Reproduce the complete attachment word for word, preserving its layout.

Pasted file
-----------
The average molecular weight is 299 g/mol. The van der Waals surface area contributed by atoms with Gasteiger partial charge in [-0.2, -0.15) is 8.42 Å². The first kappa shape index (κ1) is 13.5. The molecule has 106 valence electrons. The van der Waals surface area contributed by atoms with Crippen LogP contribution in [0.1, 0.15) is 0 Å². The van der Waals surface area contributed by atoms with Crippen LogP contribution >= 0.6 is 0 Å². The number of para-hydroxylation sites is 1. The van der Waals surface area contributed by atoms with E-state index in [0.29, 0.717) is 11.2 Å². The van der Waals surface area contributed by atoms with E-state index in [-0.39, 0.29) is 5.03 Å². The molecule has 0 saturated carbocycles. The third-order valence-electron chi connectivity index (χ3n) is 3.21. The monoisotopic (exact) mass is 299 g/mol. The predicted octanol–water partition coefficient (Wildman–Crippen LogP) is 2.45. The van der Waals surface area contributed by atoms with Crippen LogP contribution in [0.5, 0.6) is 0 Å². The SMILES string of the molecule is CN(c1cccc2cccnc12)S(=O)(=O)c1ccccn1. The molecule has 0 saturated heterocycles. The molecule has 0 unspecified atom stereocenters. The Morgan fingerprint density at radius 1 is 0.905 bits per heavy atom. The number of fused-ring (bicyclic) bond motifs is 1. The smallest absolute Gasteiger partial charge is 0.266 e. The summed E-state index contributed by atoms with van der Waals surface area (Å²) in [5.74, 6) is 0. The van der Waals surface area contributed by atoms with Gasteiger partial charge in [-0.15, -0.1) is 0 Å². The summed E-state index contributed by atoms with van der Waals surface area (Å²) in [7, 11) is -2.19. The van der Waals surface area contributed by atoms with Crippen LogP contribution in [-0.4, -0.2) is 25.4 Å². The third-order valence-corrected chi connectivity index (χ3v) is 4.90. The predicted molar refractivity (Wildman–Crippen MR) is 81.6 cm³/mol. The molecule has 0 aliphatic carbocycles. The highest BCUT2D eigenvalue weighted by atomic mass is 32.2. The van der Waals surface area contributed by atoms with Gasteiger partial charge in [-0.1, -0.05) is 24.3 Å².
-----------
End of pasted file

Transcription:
The average molecular weight is 299 g/mol. The van der Waals surface area contributed by atoms with Gasteiger partial charge in [-0.2, -0.15) is 8.42 Å². The first kappa shape index (κ1) is 13.5. The molecule has 106 valence electrons. The van der Waals surface area contributed by atoms with Crippen LogP contribution in [0.1, 0.15) is 0 Å². The van der Waals surface area contributed by atoms with Crippen LogP contribution >= 0.6 is 0 Å². The number of para-hydroxylation sites is 1. The van der Waals surface area contributed by atoms with E-state index in [0.29, 0.717) is 11.2 Å². The van der Waals surface area contributed by atoms with E-state index in [-0.39, 0.29) is 5.03 Å². The molecule has 0 saturated carbocycles. The third-order valence-electron chi connectivity index (χ3n) is 3.21. The monoisotopic (exact) mass is 299 g/mol. The predicted octanol–water partition coefficient (Wildman–Crippen LogP) is 2.45. The van der Waals surface area contributed by atoms with Crippen LogP contribution in [0.5, 0.6) is 0 Å². The SMILES string of the molecule is CN(c1cccc2cccnc12)S(=O)(=O)c1ccccn1. The molecule has 0 saturated heterocycles. The molecule has 0 unspecified atom stereocenters. The Morgan fingerprint density at radius 1 is 0.905 bits per heavy atom. The number of fused-ring (bicyclic) bond motifs is 1. The smallest absolute Gasteiger partial charge is 0.266 e. The summed E-state index contributed by atoms with van der Waals surface area (Å²) in [5.74, 6) is 0. The van der Waals surface area contributed by atoms with Gasteiger partial charge in [-0.15, -0.1) is 0 Å². The summed E-state index contributed by atoms with van der Waals surface area (Å²) in [7, 11) is -2.19. The van der Waals surface area contributed by atoms with Crippen LogP contribution in [-0.4, -0.2) is 25.4 Å². The third-order valence-corrected chi connectivity index (χ3v) is 4.90. The predicted molar refractivity (Wildman–Crippen MR) is 81.6 cm³/mol. The molecule has 0 aliphatic carbocycles. The highest BCUT2D eigenvalue weighted by atomic mass is 32.2. The van der Waals surface area contributed by atoms with Gasteiger partial charge in [-0.1, -0.05) is 24.3 Å².